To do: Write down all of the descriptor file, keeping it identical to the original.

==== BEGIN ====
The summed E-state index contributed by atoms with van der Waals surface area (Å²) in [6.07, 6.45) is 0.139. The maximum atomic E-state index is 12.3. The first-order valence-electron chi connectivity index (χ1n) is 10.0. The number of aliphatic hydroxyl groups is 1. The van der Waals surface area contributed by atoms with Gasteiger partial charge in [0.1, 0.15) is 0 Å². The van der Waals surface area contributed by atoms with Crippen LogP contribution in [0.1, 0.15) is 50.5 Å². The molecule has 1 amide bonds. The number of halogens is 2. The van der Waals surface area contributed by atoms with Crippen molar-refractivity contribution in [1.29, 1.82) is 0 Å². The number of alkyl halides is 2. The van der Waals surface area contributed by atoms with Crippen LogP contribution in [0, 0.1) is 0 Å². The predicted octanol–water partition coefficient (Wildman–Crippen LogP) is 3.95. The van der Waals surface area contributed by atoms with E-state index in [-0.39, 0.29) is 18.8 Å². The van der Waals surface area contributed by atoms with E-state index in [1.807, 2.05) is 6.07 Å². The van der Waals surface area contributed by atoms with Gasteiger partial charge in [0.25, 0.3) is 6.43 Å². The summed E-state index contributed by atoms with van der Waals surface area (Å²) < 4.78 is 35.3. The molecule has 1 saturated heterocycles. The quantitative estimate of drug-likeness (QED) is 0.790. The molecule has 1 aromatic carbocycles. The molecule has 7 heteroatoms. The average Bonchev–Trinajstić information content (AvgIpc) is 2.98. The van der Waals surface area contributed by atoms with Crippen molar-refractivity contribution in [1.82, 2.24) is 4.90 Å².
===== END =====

The summed E-state index contributed by atoms with van der Waals surface area (Å²) in [6.07, 6.45) is 0.139. The maximum atomic E-state index is 12.3. The first-order valence-electron chi connectivity index (χ1n) is 10.0. The number of aliphatic hydroxyl groups is 1. The van der Waals surface area contributed by atoms with Gasteiger partial charge in [0.1, 0.15) is 0 Å². The van der Waals surface area contributed by atoms with Crippen LogP contribution in [0.1, 0.15) is 50.5 Å². The molecule has 1 amide bonds. The number of halogens is 2. The van der Waals surface area contributed by atoms with Crippen molar-refractivity contribution in [1.29, 1.82) is 0 Å². The number of alkyl halides is 2. The van der Waals surface area contributed by atoms with Crippen LogP contribution in [0, 0.1) is 0 Å². The predicted octanol–water partition coefficient (Wildman–Crippen LogP) is 3.95. The van der Waals surface area contributed by atoms with E-state index in [-0.39, 0.29) is 18.8 Å². The van der Waals surface area contributed by atoms with E-state index in [1.807, 2.05) is 6.07 Å². The van der Waals surface area contributed by atoms with Gasteiger partial charge in [0.25, 0.3) is 6.43 Å². The summed E-state index contributed by atoms with van der Waals surface area (Å²) < 4.78 is 35.3. The molecule has 1 saturated heterocycles. The quantitative estimate of drug-likeness (QED) is 0.790. The molecule has 1 aromatic carbocycles. The molecule has 7 heteroatoms. The average Bonchev–Trinajstić information content (AvgIpc) is 2.98. The van der Waals surface area contributed by atoms with Crippen molar-refractivity contribution in [1.82, 2.24) is 4.90 Å².